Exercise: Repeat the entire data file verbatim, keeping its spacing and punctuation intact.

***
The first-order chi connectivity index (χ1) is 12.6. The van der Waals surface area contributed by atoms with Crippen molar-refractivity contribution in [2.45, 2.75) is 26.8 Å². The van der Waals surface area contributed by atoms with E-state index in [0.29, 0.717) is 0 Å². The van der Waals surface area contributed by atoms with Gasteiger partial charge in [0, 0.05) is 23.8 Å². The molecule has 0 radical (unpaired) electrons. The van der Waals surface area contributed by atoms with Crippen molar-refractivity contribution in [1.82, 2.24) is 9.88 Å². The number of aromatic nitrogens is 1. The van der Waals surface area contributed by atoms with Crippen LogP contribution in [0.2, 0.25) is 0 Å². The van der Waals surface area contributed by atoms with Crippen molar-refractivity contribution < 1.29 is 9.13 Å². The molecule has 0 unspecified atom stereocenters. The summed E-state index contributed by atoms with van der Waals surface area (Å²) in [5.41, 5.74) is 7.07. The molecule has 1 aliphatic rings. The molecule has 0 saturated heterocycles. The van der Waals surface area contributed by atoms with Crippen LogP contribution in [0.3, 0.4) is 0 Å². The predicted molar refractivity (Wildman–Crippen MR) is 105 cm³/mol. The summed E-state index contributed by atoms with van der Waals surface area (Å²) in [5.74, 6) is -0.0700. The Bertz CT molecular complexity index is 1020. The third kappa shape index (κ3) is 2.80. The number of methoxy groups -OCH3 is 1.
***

The first-order chi connectivity index (χ1) is 12.6. The van der Waals surface area contributed by atoms with Crippen molar-refractivity contribution in [2.45, 2.75) is 26.8 Å². The van der Waals surface area contributed by atoms with E-state index in [0.29, 0.717) is 0 Å². The van der Waals surface area contributed by atoms with Gasteiger partial charge in [0, 0.05) is 23.8 Å². The molecule has 0 radical (unpaired) electrons. The van der Waals surface area contributed by atoms with Crippen molar-refractivity contribution in [1.82, 2.24) is 9.88 Å². The number of aromatic nitrogens is 1. The van der Waals surface area contributed by atoms with Crippen LogP contribution in [0.2, 0.25) is 0 Å². The van der Waals surface area contributed by atoms with Crippen molar-refractivity contribution < 1.29 is 9.13 Å². The molecule has 0 unspecified atom stereocenters. The summed E-state index contributed by atoms with van der Waals surface area (Å²) in [5.41, 5.74) is 7.07. The molecule has 1 aliphatic rings. The molecule has 0 saturated heterocycles. The van der Waals surface area contributed by atoms with Crippen LogP contribution in [0.3, 0.4) is 0 Å². The predicted molar refractivity (Wildman–Crippen MR) is 105 cm³/mol. The summed E-state index contributed by atoms with van der Waals surface area (Å²) in [5.74, 6) is -0.0700. The Bertz CT molecular complexity index is 1020. The third kappa shape index (κ3) is 2.80. The number of methoxy groups -OCH3 is 1.